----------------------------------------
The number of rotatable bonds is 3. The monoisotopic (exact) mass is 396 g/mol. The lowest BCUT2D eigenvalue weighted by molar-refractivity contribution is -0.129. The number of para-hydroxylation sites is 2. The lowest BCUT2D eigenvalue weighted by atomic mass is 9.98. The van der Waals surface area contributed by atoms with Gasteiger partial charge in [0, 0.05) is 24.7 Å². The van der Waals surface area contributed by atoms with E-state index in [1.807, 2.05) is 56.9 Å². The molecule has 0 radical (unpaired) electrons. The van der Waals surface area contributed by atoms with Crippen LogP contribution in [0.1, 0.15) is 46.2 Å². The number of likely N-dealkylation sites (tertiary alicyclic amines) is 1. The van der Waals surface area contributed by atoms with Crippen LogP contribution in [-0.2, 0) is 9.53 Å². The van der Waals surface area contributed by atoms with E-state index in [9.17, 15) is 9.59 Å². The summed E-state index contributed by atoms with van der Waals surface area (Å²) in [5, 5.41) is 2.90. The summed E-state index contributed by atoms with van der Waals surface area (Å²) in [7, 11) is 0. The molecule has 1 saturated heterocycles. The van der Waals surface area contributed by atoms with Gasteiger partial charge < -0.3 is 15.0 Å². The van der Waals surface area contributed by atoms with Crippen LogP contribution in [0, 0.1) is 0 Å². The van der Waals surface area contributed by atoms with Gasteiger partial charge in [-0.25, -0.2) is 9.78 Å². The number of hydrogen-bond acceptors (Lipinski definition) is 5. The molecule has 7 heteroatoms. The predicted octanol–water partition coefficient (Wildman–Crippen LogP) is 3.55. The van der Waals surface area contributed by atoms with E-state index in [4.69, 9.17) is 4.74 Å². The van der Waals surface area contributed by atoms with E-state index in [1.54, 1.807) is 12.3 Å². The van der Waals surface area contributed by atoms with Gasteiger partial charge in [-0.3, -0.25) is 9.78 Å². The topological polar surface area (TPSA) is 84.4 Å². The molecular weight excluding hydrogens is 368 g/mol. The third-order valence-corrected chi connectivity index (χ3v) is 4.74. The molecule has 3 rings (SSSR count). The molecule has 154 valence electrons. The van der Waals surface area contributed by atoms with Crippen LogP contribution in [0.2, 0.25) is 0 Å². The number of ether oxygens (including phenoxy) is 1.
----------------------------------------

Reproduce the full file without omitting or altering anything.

The number of rotatable bonds is 3. The monoisotopic (exact) mass is 396 g/mol. The lowest BCUT2D eigenvalue weighted by molar-refractivity contribution is -0.129. The number of para-hydroxylation sites is 2. The lowest BCUT2D eigenvalue weighted by atomic mass is 9.98. The van der Waals surface area contributed by atoms with Gasteiger partial charge in [0, 0.05) is 24.7 Å². The van der Waals surface area contributed by atoms with E-state index in [1.807, 2.05) is 56.9 Å². The molecule has 0 radical (unpaired) electrons. The van der Waals surface area contributed by atoms with Crippen LogP contribution in [0.1, 0.15) is 46.2 Å². The number of likely N-dealkylation sites (tertiary alicyclic amines) is 1. The van der Waals surface area contributed by atoms with Crippen LogP contribution in [-0.2, 0) is 9.53 Å². The van der Waals surface area contributed by atoms with E-state index in [9.17, 15) is 9.59 Å². The summed E-state index contributed by atoms with van der Waals surface area (Å²) in [5, 5.41) is 2.90. The summed E-state index contributed by atoms with van der Waals surface area (Å²) in [7, 11) is 0. The molecule has 1 saturated heterocycles. The van der Waals surface area contributed by atoms with Gasteiger partial charge < -0.3 is 15.0 Å². The van der Waals surface area contributed by atoms with Crippen LogP contribution in [0, 0.1) is 0 Å². The van der Waals surface area contributed by atoms with Gasteiger partial charge in [-0.25, -0.2) is 9.78 Å². The number of hydrogen-bond acceptors (Lipinski definition) is 5. The molecule has 7 heteroatoms. The predicted octanol–water partition coefficient (Wildman–Crippen LogP) is 3.55. The van der Waals surface area contributed by atoms with E-state index in [4.69, 9.17) is 4.74 Å². The van der Waals surface area contributed by atoms with E-state index in [1.54, 1.807) is 12.3 Å². The van der Waals surface area contributed by atoms with Gasteiger partial charge in [-0.3, -0.25) is 9.78 Å². The topological polar surface area (TPSA) is 84.4 Å². The molecular weight excluding hydrogens is 368 g/mol. The third-order valence-corrected chi connectivity index (χ3v) is 4.74. The molecule has 3 rings (SSSR count). The molecule has 154 valence electrons. The van der Waals surface area contributed by atoms with Crippen LogP contribution in [0.2, 0.25) is 0 Å². The number of ether oxygens (including phenoxy) is 1.